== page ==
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 News: Developing nations to slam US global cop role

Opinion / EditorialDeveloping nations to slam US global cop role
Reuters South Africa
By Anthony Boadle

HAVANA (Reuters) - Developing nations will denounce the United States' role as global policeman at a summit in Havana this week, Cuban Foreign Minister Felipe Perez Roque said on Sunday.

Perez Roque said the summit was not organized to attack the United States but developing countries could not remain silent over "unilateral" actions taken by Washington in policing the world since the Afghanistan and Iraq wars.

"This summit will denounce the threats of preventive wars, the proclaimed rights of the world's only superpower to occupy countries illegally and change regimes, and the existence of secret prisons for torture," he said at a news conference.

Diplomats said moderates like India and other nations friendly with Washington wanted no such finger-pointing at the United States during the summit.

Some 50 heads of state and government will attend the meeting of the 116-nation Non-Aligned Movement.

Cuban leader Fidel Castro, Washington's longest-lasting ideological foe, may not be well enough to attend the meetings.

Perez Roque said he did not know if ...

Castro, who is recovering from stomach surgery in July, would be able to do more than receive in private some of the leaders expected in Havana.

"We cannot say yet whether he will be physically present in the work of the summit," he said.

Emergency intestinal surgery for an undisclosed illness forced Castro, 80, to turn over power temporarily to his younger brother, Raul, and left him 41 pounds (18 kg) thinner. Raul Castro will stand in for his brother at the summit.

Cuba's main leftist ally, Venezuelan President Hugo Chavez, is seen as the political heir who will take up Castro's role of assailing Western capitalism in the name of the world's poor.


The presidents of Iran and Syria -- which the Bush administration sees as supporters of terrorism -- are expected in Havana as well as a high-ranking delegation from North Korea, which Bush has included in an "axis of evil."

The Non-Aligned Movement, which groups almost two-thirds of the member states of the United Nations, will back Iran's disputed nuclear program and endorse its right to use nuclear energy for peaceful ends, including the right to enrich uranium to produce electricity, Perez Roque said.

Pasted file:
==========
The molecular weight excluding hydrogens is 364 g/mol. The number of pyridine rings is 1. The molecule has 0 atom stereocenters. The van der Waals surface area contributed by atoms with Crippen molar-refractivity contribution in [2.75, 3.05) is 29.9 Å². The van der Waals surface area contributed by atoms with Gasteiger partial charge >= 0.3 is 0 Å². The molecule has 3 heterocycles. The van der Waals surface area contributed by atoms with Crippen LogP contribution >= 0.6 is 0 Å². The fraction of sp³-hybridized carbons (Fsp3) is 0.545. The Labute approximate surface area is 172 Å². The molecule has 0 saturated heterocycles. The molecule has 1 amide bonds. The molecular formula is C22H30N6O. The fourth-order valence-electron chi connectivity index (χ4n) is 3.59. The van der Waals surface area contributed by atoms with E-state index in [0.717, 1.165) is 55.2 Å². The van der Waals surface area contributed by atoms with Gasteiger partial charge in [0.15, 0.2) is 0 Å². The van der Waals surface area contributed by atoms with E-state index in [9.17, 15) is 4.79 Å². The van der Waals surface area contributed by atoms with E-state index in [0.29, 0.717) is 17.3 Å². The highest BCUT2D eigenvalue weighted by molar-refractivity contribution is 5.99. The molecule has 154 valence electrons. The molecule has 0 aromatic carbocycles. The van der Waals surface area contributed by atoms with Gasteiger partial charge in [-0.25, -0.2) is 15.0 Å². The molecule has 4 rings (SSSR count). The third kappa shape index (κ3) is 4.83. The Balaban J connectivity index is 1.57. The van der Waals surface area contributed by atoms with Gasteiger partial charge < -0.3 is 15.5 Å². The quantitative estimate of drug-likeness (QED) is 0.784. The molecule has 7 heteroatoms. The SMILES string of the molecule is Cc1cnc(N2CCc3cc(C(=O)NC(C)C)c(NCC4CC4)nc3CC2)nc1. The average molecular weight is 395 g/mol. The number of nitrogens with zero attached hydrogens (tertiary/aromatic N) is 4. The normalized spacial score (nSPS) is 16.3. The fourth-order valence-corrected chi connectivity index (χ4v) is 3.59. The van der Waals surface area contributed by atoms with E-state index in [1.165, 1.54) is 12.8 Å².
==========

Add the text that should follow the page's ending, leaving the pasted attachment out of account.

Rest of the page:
The Cuban minister criticized the "hypocritical double standard" of the United States and other Western nations that have tried to stop Iran's nuclear program while they "perfect" their own nuclear arsenals.

Cuba, the West's only surviving communist nation, takes over the chairmanship of the NAM from Malaysia for the next three years.

The movement was founded in Belgrade in 1961 by Third World nations to try to avoid alignment with either the United States or the Soviet Union. Its founders included Yugoslavia's Josip Broz Tito, India's Jawaharlal Nehru, Egypt's Gamal Abdel Nasser and Indonesia's Sukarno.

Since the Cold War ended, the movement has struggled to find a purpose. Experts say it is handicapped by historical, cultural and religious divisions.

"It's a relic of the Cold War," said Riordan Roett, director of Western Hemisphere Studies at the School of Advanced International Studies in Washington. "Allowing Cuba to head the movement indicates that it is pretty irrelevant, particularly under an ailing Fidel or an aging Raul."

"They clearly are not going to have the energy to do very much other than make statements."

© Reuters 2006. All Rights Reserved.

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